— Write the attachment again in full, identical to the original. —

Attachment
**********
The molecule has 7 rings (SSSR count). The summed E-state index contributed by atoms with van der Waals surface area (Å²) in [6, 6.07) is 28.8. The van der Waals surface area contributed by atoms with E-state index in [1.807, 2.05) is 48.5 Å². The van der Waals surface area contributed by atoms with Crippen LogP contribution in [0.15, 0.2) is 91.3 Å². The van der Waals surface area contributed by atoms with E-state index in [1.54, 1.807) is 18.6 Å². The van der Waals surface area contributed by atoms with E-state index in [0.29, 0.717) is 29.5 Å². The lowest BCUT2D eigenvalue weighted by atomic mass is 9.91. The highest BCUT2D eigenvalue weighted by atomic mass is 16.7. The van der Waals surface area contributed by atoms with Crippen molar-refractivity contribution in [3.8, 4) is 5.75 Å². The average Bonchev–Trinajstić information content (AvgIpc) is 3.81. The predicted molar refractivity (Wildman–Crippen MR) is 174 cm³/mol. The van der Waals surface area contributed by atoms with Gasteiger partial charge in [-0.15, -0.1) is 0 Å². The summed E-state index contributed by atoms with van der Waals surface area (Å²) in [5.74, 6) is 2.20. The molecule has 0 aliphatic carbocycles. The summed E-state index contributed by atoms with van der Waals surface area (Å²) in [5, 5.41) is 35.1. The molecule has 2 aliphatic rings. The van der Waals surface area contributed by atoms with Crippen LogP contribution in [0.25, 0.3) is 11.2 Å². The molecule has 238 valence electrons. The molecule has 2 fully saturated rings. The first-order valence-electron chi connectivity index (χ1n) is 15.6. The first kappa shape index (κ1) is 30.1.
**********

The molecule has 7 rings (SSSR count). The summed E-state index contributed by atoms with van der Waals surface area (Å²) in [6, 6.07) is 28.8. The van der Waals surface area contributed by atoms with E-state index in [1.807, 2.05) is 48.5 Å². The van der Waals surface area contributed by atoms with Crippen LogP contribution in [0.15, 0.2) is 91.3 Å². The van der Waals surface area contributed by atoms with E-state index in [1.54, 1.807) is 18.6 Å². The van der Waals surface area contributed by atoms with E-state index in [0.29, 0.717) is 29.5 Å². The lowest BCUT2D eigenvalue weighted by atomic mass is 9.91. The highest BCUT2D eigenvalue weighted by atomic mass is 16.7. The van der Waals surface area contributed by atoms with Crippen molar-refractivity contribution in [3.8, 4) is 5.75 Å². The average Bonchev–Trinajstić information content (AvgIpc) is 3.81. The predicted molar refractivity (Wildman–Crippen MR) is 174 cm³/mol. The van der Waals surface area contributed by atoms with Gasteiger partial charge in [-0.15, -0.1) is 0 Å². The summed E-state index contributed by atoms with van der Waals surface area (Å²) in [5.74, 6) is 2.20. The molecule has 0 aliphatic carbocycles. The summed E-state index contributed by atoms with van der Waals surface area (Å²) in [5, 5.41) is 35.1. The molecule has 2 aliphatic rings. The van der Waals surface area contributed by atoms with Crippen LogP contribution in [0.25, 0.3) is 11.2 Å². The molecule has 238 valence electrons. The molecule has 2 fully saturated rings. The first-order valence-electron chi connectivity index (χ1n) is 15.6. The first kappa shape index (κ1) is 30.1.